Troops at Home With COTS Hardware, Software
- By Bob Brewin, John Moore, John Monroe
- Apr 28, 1996
Visit practically any U.S. unit in Bosnia, Croatia or Hungary—whether it's doing business out of a tent, a trailer or a shot-up office building—and in one quick glance you'll see anything from a handful to a roomful of commercial off-the-shelf computers and workstations.
From the NATO Combined Joint Communications Control Center (CJCCC) in Zagreb, Croatia, to the headquarters of the V Corps in Tuzla, Bosnia, to the headquarters of the NATO Implementation Force (IFOR) compound in Sarajevo, Bosnia, COTS computer hardware and software products abound.
In Zagreb, CJCCC and the 5th Signal Command network engineers use Sun Microsystems Inc. SPARCstations and Hewlett-Packard Co. OpenView software to monitor the health of the Tactical Packet Networks in the theater.
At the 22nd Signal Command in Tuzla, engineers are using Mosaic World Wide Web freeware to automatically monitor the health and status of their Mobile Subscriber Equipment digital switches from inside an old Yugoslav Air Force building.
Air Force C-17 airlifters landing at Tuzla have Silicon Graphics Inc. workstations bolted into their cockpits, running Multi-Source Tactical System software that helps the pilots navigate as well as receive and plot threat information.
The Air Force also installed Digital Equipment Corp. Alpha workstations on the ground in Tuzla and Tazar, Hungary, to manage the airlift through the Command and Control Information Processing System developed for the Air Mobility Command by Computer Sciences Corp.
Lt. Col. Mary Fuller, product manager for the Army Small Computer Program, attributes the widespread use of COTS systems in Operation Joint Endeavor to one simple fact: "What you get used to in your office is what you take to the field."
Lt. Cmdr. Allen Rice, who runs the classified NATO local-area network at IFOR headquarters in Sarajevo from a room not much larger than a walk-in closet, said the multinational organization recently switched all its record message traffic from low data rate teletype circuits to a commercial network architecture based on Microsoft Corp.'s Windows NT 3.50 on the server side and Windows for Work-groups for users.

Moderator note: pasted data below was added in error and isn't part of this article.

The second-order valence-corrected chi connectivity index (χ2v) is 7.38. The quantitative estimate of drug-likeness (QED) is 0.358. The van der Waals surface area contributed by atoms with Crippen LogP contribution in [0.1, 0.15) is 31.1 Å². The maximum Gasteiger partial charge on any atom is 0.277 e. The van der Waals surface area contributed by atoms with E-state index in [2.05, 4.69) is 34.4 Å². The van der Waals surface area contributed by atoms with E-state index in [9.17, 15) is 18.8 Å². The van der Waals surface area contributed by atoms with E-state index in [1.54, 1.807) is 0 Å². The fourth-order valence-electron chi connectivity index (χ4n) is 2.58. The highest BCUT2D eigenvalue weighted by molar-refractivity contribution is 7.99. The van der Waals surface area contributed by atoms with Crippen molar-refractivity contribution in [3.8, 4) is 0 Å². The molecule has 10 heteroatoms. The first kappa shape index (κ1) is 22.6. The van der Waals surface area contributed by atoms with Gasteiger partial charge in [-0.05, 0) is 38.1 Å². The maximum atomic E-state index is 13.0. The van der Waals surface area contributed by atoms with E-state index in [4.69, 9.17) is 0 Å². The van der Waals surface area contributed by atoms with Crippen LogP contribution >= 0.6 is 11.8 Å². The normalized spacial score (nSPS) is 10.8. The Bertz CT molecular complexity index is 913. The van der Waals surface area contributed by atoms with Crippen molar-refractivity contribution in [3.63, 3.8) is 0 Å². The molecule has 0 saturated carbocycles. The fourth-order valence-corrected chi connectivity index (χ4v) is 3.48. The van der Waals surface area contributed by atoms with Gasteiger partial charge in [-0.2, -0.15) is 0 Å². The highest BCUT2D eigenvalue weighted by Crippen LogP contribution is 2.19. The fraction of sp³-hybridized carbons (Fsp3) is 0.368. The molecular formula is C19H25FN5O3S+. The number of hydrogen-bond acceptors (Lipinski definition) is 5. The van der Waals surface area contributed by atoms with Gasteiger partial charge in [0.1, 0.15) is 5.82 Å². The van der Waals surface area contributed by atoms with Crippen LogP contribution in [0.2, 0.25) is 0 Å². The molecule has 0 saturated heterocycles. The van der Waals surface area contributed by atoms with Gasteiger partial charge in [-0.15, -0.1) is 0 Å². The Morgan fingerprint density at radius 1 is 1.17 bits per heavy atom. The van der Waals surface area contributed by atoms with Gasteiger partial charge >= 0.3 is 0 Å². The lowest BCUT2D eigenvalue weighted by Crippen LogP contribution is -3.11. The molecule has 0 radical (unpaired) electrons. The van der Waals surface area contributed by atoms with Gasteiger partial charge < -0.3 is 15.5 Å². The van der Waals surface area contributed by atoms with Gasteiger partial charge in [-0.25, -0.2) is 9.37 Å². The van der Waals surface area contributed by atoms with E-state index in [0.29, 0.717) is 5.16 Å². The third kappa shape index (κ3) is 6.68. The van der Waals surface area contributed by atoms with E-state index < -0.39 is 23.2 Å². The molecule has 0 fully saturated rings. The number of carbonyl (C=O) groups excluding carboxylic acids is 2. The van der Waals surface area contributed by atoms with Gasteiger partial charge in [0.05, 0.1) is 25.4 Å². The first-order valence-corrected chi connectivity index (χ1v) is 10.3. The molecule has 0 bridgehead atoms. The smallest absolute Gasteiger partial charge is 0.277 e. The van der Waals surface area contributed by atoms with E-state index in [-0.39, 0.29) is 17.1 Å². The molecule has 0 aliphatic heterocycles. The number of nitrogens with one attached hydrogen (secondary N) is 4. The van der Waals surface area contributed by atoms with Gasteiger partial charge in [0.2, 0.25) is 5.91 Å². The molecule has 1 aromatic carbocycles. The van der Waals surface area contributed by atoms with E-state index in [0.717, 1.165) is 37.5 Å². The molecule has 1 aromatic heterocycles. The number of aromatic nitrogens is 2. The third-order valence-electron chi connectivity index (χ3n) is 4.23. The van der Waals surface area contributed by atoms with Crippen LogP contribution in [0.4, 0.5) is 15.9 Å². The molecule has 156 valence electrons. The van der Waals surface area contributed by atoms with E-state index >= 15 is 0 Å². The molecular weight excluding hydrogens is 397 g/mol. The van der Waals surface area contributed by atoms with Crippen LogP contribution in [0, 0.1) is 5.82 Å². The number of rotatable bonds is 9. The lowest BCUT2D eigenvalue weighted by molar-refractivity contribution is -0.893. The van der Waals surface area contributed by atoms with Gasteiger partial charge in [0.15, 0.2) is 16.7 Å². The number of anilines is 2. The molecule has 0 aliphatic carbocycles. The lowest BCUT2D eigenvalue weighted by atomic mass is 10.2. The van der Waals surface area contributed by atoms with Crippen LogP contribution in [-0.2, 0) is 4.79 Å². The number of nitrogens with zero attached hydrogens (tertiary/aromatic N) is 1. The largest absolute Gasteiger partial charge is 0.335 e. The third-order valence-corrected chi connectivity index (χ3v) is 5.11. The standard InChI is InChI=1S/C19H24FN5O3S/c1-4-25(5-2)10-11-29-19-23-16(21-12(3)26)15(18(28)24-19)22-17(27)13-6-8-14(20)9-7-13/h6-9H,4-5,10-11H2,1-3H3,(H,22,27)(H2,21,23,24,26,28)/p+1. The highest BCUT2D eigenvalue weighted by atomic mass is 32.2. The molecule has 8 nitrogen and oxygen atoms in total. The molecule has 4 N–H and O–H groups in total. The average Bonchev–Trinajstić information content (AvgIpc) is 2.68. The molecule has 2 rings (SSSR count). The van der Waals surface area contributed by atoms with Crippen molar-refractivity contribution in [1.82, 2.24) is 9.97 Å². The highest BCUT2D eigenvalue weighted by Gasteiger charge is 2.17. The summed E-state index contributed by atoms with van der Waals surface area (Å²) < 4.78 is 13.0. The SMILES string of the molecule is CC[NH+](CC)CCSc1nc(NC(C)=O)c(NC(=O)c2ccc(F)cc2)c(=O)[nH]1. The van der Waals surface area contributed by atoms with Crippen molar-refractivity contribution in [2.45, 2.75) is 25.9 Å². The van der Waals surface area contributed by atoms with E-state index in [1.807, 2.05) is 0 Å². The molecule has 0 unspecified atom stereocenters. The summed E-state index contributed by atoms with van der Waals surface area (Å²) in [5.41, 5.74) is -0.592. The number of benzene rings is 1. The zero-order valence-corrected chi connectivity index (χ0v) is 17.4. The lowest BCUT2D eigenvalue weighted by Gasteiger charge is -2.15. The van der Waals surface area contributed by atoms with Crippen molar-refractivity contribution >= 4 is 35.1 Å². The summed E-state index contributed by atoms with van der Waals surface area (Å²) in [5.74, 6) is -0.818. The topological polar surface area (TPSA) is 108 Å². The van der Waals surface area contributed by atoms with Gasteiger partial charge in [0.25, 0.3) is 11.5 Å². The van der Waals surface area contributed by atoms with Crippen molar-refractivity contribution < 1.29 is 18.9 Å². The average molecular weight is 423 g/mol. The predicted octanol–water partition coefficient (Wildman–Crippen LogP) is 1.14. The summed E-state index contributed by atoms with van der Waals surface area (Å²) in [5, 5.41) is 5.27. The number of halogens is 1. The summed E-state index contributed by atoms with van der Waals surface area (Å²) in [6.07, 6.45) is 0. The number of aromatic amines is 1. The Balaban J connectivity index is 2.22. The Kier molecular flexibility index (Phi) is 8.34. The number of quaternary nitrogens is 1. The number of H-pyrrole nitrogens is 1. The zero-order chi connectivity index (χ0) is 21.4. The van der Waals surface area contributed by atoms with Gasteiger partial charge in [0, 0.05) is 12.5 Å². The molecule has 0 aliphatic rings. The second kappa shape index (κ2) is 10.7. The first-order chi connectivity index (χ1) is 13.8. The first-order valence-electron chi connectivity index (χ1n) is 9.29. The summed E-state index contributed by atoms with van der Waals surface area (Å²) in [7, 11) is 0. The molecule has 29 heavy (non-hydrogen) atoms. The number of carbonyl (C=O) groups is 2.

Rice, who came to Sarajevo from the computer support group at Allied Force South Headquarters, Naples, Italy, installed a LAN in Sarajevo that serves 71 top-level users. Some of them work out of cargo containers, others out of the fading elegance of the Sarajevo Residency, once the home of the former ruler of Yugoslavia, Josip Broz (better known as Tito)—all connected by high-speed fiber-optic cables.
Because many of the LAN's users were computer novices, Rice said he went with a point-and-click system to provide ease of use. As a result, Rice called the LAN and the electronic-mail system it supports "the most reliable comm system we have" in Sarajevo.
Hardware for the Sarajevo LAN is strictly commercial, with Zenith Data Systems 486s predominating, although NATO also bought Tulip (a Dutch brand) PCs. Rice said the secret to deploying COTS gear to the field is simple: "Save the original boxes and packing material."
Lt. Col. Gene Tyler, assistant deputy chief of staff for U.S. Army Forward, said his command has installed within the theater a commercial e-mail system "that outdoes what we have in-garrison. From an automation point of view, this is the biggest thing we have ever done." Users, Tyler added, particularly like the capabilities that commercial e-mail gives them to send files with attachments.